As humans, our own minds can be our strongest source of power, our greatest mystery, or our biggest enemy–often all at once. Your mind sometimes feels like “you”, sometimes only a part of you, and sometimes not you at all. Therapy helps you explore, accept, understand and learn to work with your own thoughts, feelings and habits. We can collaborate to help you manage the power of your unique mind to get unstuck and move forward in life.
My own mind led me from my childhood in Atlanta “up north” (as my family said), first to a B.A. from Yale University, and then a move to Manhattan. A year after I arrived here I had become a New Yorker, and I knew I would never live anywhere else.
Passionate curiosity about the human mind inspired me throughout a 20-year career in psychological research and educational psychology. I did lab work, published and presented numerous scientific papers, designed software, and helped start and run an experimental K-8 school. Along the way I earned a PhD in Behavior Analysis from Oslo Metropolitan University (OsloMet) in Norway. And then I decided it was finally time to go beyond research and focus on helping individual human beings through clinical work. After volunteering as a Crisis Counselor at the Crisis Text Line, I am currently working on my Master’s Degree in Mental Health Counseling at The City College of New York.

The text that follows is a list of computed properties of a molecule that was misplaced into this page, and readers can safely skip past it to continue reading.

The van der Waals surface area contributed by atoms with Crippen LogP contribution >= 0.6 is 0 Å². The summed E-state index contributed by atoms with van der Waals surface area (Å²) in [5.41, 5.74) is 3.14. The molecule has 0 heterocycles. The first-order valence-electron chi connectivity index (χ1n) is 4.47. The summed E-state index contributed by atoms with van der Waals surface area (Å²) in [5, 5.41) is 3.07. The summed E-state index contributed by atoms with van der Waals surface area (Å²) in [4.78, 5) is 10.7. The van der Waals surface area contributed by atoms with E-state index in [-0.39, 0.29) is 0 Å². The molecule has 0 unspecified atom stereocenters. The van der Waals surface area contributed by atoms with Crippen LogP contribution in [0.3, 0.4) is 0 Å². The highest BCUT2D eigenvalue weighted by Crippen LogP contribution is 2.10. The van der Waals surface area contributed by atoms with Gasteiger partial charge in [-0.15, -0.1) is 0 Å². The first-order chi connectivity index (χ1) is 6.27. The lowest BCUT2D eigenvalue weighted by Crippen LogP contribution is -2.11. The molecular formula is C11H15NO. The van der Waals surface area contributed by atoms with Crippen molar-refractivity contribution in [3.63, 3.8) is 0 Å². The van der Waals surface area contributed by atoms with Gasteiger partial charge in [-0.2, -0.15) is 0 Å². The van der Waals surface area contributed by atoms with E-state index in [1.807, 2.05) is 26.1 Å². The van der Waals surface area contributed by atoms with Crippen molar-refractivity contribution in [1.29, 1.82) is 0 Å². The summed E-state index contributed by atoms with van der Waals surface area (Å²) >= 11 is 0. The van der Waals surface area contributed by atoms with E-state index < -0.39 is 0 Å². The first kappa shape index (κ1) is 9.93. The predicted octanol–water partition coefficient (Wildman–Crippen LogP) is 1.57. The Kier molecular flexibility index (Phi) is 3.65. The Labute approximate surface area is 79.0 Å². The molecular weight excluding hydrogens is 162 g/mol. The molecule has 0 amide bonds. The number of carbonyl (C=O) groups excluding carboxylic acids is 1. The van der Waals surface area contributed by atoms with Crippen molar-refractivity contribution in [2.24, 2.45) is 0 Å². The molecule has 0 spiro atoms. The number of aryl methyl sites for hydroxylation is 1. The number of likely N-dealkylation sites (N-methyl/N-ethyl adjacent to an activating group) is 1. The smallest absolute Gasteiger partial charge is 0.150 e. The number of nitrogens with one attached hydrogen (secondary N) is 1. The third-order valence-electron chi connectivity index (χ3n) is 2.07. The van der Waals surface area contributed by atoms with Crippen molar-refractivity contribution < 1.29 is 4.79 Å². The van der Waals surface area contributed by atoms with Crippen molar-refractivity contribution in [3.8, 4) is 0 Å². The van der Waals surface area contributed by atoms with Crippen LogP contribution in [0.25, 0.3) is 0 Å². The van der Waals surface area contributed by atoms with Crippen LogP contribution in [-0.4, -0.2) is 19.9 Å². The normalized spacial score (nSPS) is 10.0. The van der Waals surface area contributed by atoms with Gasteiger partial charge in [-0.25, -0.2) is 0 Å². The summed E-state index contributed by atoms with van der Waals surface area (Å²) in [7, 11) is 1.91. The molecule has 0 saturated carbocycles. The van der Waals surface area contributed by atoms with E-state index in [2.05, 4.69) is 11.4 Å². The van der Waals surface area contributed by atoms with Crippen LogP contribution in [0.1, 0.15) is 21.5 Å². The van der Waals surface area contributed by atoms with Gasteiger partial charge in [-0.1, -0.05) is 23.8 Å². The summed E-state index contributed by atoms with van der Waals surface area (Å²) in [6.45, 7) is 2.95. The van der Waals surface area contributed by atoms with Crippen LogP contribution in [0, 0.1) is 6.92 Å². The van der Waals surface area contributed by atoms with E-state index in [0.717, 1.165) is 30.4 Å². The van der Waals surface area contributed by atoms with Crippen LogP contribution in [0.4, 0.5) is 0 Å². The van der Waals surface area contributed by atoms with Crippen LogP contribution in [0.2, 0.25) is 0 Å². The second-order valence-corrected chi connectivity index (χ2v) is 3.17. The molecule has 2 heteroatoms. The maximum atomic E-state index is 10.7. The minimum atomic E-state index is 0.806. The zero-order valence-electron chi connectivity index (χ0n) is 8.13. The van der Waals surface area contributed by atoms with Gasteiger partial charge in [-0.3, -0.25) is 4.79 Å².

My therapeutic style is based on nonjudgmental curiosity and warmth above all. My clients are the experts on their own lives, and together we can build a relationship that facilitates healing and growth. I draw primarily from behavioral and cognitive-behavioral therapies such as ACT (Acceptance and Commitment Therapy) and REBT (Rational Emotive Behavioral Therapy), as well as present-focused methods of mindful awareness such as Mindfulness-Based Stress Reduction (MBSR), but I believe that a therapist should be open-minded and interactive. The best theory is whatever works for you.
In my spare time, I am often meditating (very imperfectly), reading (fantasy or sci fi especially), taking long walks around the city, or embroidering or cross-stitching something in front of the TV.